Working With Residential Borrowers FDIC Encourages Institutions to Consider Workout Arrangements for Borrowers Unable to Make Mortgage Payments
FIL-35-2007 April 17, 2007
The Federal Deposit Insurance Corporation (FDIC) encourages financial institutions to work constructively with residential borrowers who are financially unable to make their contractual payments on their home loans. Prudent workout arrangements are generally in the long-term best interest of both the financial institution and the borrower.
Many residential borrowers may face significant payment increases when their adjustable-rate mortgage loans reset in the coming months. These borrowers may not have sufficient financial capacity to service a higher debt load, especially if they were qualified based on a low introductory payment.
The FDIC encourages financial institutions to consider prudent workout arrangements that increase the potential for residential borrowers to keep their homes. For example, institutions might consider modifying loan terms, including converting loans with variable rates into fixed rate products to provide financially stressed borrowers with predictable payment requirements.
Financial institutions do not face regulatory penalties if they pursue reasonable workout arrangements with borrowers who have encountered financial problems. Financial institutions should follow prudent underwriting practices in determining whether to consider a workout arrangement.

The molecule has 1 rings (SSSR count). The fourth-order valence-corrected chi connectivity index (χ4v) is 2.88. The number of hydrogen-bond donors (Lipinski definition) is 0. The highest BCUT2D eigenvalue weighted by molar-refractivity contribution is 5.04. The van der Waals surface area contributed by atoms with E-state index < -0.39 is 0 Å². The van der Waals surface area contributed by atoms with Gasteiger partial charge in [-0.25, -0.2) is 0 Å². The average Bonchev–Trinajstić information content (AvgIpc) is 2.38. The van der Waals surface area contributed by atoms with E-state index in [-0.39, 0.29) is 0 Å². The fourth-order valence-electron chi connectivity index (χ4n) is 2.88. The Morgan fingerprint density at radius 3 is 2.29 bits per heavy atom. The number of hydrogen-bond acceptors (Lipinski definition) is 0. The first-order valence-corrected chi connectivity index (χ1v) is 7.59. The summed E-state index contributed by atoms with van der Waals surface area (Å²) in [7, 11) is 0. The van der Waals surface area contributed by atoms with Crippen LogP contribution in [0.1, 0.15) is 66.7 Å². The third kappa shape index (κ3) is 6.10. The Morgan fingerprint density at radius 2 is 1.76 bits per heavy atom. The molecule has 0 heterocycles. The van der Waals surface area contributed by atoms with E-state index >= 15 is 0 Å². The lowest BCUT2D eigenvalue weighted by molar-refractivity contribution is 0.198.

Institutions may receive favorable Community Reinvestment Act consideration for programs that transition low- and moderate-income borrowers from higher cost loans to lower cost loans, provided that all loans are made in a safe and sound manner.
Institutions are reminded of the Homeownership Counseling Act and the Servicemembers Civil Relief Act requirements.
Working closely with lenders, reputable organizations can help borrowers avoid foreclosure. These organizations include the Center for Foreclosure Solutions sponsored by NeighborWorks and HOPE for Homeowners.
FDIC-Supervised Banks (Commercial and Savings)